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1998 Nairobi blast victims vindicated

NAIROBI, Kenya, May 2 – The death of Osama bin Laden has sparked mixed reactions around the world, as a monumental event in the war against terror.

In Kenya, almost 13 years after the 1998 bomb attacks on the US embassy in Nairobi, victims expressed their feelings of jubilation and relief.

Twenty-seven year-old Charles Muriuki, who lost his mother Mary Wanjiru Muriuki, in the bomb blast, said the news of bin Laden\’s death is vindicating.

"My mother was going to Cooperative Bank. So she was among some of the first who died on the streets. It took four days to identify her. It\’s been 12 long years but we have our justice finally," says Mr Muriuki.

When he first heard of his mother\’s death, Mr Muriuki was just 15 and said life has since been a struggle, but he has managed to find the silver lining.

"Even though there was compensation, it was not enough. I never cleared high school. My dad became irresponsible and started drinking, but I can\’t blame him for that. Life became very tough, but we caught up with life. I am now self-employed and very happy with what I do," said Muriuki.

Douglas Sidialo, who lost his sight from flying glass after the blast, vividly remembers that fateful day of August 7, 1998.

He was driving near the US Embassy when he witnessed a truck turn into the embassy and moments later a huge explosion occurred.

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"From that day I have not seen the light of day. I became blind and was rescued and admitted at Kenyatta National Hospital for two months. When I was discharged I was very bitter and enraged," recounted Mr Sidialo. "If I would have met bin laden I would have skinned him alive, but down the road I realized that bitterness anger and rage only retard healing."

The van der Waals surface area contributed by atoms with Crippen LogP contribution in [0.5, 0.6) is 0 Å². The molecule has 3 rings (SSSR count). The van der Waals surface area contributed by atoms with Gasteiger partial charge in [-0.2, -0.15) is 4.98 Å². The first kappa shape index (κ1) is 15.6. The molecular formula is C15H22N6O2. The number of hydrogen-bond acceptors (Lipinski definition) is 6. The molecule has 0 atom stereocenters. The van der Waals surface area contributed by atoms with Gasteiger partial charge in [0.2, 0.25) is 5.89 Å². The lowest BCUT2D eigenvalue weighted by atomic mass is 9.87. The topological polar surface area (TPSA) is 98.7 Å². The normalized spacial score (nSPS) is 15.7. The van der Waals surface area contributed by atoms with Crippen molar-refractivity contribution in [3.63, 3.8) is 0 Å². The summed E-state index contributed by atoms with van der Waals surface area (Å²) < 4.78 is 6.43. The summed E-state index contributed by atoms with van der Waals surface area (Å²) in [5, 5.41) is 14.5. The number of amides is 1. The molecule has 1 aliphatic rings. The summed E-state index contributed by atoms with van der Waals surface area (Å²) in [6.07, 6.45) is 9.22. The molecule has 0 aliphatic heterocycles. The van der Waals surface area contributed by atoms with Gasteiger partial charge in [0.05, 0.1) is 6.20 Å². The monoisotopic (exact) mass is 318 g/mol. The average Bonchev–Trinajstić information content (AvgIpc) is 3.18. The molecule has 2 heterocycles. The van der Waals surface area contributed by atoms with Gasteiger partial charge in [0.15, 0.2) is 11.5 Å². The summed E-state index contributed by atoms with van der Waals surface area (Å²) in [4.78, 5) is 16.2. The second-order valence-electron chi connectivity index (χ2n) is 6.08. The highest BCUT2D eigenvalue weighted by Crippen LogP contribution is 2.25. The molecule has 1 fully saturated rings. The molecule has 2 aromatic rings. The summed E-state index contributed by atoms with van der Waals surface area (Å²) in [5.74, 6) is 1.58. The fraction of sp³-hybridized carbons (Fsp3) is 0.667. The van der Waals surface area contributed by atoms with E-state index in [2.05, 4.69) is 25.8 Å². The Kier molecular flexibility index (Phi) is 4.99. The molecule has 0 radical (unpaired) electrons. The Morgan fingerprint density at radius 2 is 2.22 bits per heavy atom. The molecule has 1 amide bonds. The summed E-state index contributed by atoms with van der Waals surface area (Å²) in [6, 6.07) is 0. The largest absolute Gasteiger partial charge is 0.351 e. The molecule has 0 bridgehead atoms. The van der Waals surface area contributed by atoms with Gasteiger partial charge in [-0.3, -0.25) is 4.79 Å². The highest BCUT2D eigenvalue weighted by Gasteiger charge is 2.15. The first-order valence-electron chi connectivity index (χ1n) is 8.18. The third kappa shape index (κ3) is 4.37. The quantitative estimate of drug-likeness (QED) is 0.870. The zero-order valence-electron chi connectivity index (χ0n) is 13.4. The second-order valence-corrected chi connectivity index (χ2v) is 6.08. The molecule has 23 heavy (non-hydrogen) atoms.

Today, Mr Sidialo is one of the most celebrated blind cyclists in the world, cycling the length of Africa in 2007 covering a distance of 12,000 kilometres in 95 days.

Mr Sidialo, however, expressed his concern of the negative reaction to Bin Laden\’s death by his devout followers.

"My fear is that he [Osama bin Laden] might be turned into a martyr and that people will worship and idolize him. Killing him will breed more terrorists," said Mr Sidialo.

Mary Mwami lost several colleagues in the bombings and came to the Bomb Blast Memorial Park to pay her respects upon hearing the news of Bin Laden\’s death.

Remembering the harrowing experience, Ms Mwami said she believes reconciliation is the way forward.

"I felt like it is a closure not because of revenge, but for us to embrace peace and love one another. Those of us who value peace and unity of human kind can be able to embrace this. It\’s not time for revenge. I hope no one goes out revenging."

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